Investigators believe the recent violence is related to the arrival in the Brentwood area of about a dozen members of MS-13 from Central America in their teens or early 20s, the sources said.

The relative newcomers are steeped in the extreme violence of gang culture in countries such as El Salvador and they have found a niche because federal prosecutions have taken a number of longtime MS-13 members off the streets, the sources said.

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Ten were residents who came in to the country illegally, two were United States citizens and one was a green card holder, Capers said. The cases were combined in one superseding indictment.

Charged publicly yesterday in the killings of Cuevas and Mickens were: Alexi Saenz, 22, of Central Islip, the leader of an MS-13 chapter or clique; his brother, Jairo Saenz, 19, of Central Islip, the no. 2 in the clique; Enrique Portillo, 19, of Brentwood; and Selvin Chavez, 19, also of Brentwood.

They pleaded not guilty at arraignment before U.S. District Judge Joseph Bianco in federal court in Central Islip and were held without bail as a danger to the community and a risk of flight.

Their attorneys declined to comment afterward, as did Durham, Tierney and Scotti.

Because the four are eligible for life in prison or the death penalty, the judge said he would also appoint for each a second counsel who specializes in death-penalty cases, as is typical in such proceedings.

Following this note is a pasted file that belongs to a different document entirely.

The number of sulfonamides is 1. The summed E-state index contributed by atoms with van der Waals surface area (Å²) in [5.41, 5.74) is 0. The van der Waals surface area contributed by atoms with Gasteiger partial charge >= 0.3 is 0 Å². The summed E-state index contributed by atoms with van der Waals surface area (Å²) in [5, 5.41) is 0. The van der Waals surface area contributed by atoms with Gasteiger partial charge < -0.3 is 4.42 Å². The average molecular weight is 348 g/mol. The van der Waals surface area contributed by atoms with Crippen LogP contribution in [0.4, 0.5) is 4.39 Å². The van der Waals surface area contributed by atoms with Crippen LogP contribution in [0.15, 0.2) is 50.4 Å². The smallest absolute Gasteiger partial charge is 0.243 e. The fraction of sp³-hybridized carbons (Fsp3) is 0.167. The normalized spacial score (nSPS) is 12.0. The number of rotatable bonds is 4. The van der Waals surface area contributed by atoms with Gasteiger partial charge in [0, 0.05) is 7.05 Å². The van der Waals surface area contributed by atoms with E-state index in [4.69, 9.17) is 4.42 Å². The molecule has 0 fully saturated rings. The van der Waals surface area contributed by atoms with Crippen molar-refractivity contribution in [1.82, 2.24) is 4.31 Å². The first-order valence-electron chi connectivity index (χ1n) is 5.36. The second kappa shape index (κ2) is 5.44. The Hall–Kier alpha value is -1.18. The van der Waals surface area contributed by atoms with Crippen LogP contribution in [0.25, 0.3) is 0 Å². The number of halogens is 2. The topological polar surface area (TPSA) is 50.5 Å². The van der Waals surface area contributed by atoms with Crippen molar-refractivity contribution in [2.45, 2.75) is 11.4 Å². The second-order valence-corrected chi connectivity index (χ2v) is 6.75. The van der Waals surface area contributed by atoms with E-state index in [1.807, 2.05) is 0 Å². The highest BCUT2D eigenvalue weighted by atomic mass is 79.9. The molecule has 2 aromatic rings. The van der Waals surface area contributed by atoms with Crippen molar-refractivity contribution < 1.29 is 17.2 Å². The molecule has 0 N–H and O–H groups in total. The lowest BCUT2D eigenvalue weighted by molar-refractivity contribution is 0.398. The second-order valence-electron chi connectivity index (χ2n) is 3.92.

The two people charged publicly in the killing of Pena-Hernandez, German Cruz,18, of Brentwood, and Elmer Alexander Lopez, 19, of Central Islip, are scheduled to be arraigned on the indictment at a later date, according to officials.

Mickens’ father, Robert, 39, learned about the arrests shortly before 9:30 a.m. when a Newsday reporter called him for comment.

“Wow!” Mickens said. “I hadn’t heard anything. I’m shocked because usually cases like this take a long time, and this is moving pretty fast.” Mickens said the arrests will bring some relief to himself and his wife, Elizabeth Alvarado, and Nisa’s siblings, brother Andres, 22, and sister Eliza, 25.

“It’s justice,” Mickens added. “That’s all we want is justice, and for this gang violence to end in America and across the world.”

Federal agents and Suffolk police began an intensified crackdown on gang members in the Brentwood area after the September killings.

Police officials said that since the killings of the two girls, 125 MS-13 members have been charged with state crimes, including drug and gun possession, and seven have been handed over to federal officials for federal prosecutions.

After the Cuevas and Mickens killings, investigators found the skeletal remains of three teenage boys, in or near the Pilgrim Psychiatric Center grounds, two of whom had been reported missing several months before — and all possibly linked to further MS-13 killings.

In addition to Pena-Hernandez, those reported missing were Oscar Acosta, 19, of Brentwood, a student at the Ross Center, whose remains were found on Sept. 16; and Miguel Garcia Moran, 15, of Brentwood, a student at Brentwood High’s Sonderling Center, whose remains were found on Sept. 21.

Also in October, Dewann A.S. Stacks, 34, of Brentwood, was found beaten to death on American Boulevard, in what police said was a gang-related killing.

The gang-related violence continued this year, police said, when Esteban Alvarado-Bonilla, 29, of Brentwood, was shot to death on Jan. 30 in a Central Islip deli on the Brentwood border.

Since 2002, federal prosecutors working with the FBI task force and local police have convicted several hundred MS-13 members, officials have said. The MS-13 membership, however, is often refilled in several years by “the brothers” of those convicted, referring to younger gang members from Central America, sources have said.

— With Lisa Irizarry